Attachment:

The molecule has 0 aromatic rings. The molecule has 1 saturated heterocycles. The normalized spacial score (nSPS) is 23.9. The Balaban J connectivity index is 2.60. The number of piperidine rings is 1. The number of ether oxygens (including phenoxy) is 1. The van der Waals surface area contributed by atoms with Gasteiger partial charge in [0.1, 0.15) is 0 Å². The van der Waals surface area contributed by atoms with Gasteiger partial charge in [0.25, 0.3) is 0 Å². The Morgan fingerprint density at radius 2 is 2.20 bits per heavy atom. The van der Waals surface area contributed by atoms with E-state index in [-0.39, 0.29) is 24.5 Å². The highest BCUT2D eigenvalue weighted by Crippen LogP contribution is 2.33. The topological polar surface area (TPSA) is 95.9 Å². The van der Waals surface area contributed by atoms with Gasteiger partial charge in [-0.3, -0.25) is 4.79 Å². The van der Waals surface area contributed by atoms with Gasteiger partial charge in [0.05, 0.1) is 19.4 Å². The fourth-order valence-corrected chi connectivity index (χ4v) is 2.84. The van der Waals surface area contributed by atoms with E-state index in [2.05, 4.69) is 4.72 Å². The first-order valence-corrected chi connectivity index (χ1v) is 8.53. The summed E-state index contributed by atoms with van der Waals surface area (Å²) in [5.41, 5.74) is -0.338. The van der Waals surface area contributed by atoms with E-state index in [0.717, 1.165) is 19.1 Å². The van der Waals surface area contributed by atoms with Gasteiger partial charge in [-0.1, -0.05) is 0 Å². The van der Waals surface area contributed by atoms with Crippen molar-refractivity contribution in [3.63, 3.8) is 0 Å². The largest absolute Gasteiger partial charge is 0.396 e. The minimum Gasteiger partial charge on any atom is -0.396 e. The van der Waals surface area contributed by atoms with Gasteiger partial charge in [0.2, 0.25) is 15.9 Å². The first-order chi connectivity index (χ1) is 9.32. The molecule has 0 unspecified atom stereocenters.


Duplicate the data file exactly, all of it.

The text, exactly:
The molecule has 0 aromatic rings. The molecule has 1 saturated heterocycles. The normalized spacial score (nSPS) is 23.9. The Balaban J connectivity index is 2.60. The number of piperidine rings is 1. The number of ether oxygens (including phenoxy) is 1. The van der Waals surface area contributed by atoms with Gasteiger partial charge in [0.1, 0.15) is 0 Å². The van der Waals surface area contributed by atoms with Gasteiger partial charge in [0.25, 0.3) is 0 Å². The Morgan fingerprint density at radius 2 is 2.20 bits per heavy atom. The van der Waals surface area contributed by atoms with E-state index in [-0.39, 0.29) is 24.5 Å². The highest BCUT2D eigenvalue weighted by Crippen LogP contribution is 2.33. The topological polar surface area (TPSA) is 95.9 Å². The van der Waals surface area contributed by atoms with Gasteiger partial charge in [-0.3, -0.25) is 4.79 Å². The van der Waals surface area contributed by atoms with Gasteiger partial charge in [0.05, 0.1) is 19.4 Å². The fourth-order valence-corrected chi connectivity index (χ4v) is 2.84. The van der Waals surface area contributed by atoms with E-state index in [2.05, 4.69) is 4.72 Å². The first-order valence-corrected chi connectivity index (χ1v) is 8.53. The summed E-state index contributed by atoms with van der Waals surface area (Å²) in [5.41, 5.74) is -0.338. The van der Waals surface area contributed by atoms with E-state index in [0.717, 1.165) is 19.1 Å². The van der Waals surface area contributed by atoms with Gasteiger partial charge in [-0.1, -0.05) is 0 Å². The van der Waals surface area contributed by atoms with Crippen molar-refractivity contribution in [3.63, 3.8) is 0 Å². The largest absolute Gasteiger partial charge is 0.396 e. The minimum Gasteiger partial charge on any atom is -0.396 e. The van der Waals surface area contributed by atoms with Gasteiger partial charge in [0.2, 0.25) is 15.9 Å². The first-order chi connectivity index (χ1) is 9.32. The molecule has 0 unspecified atom stereocenters.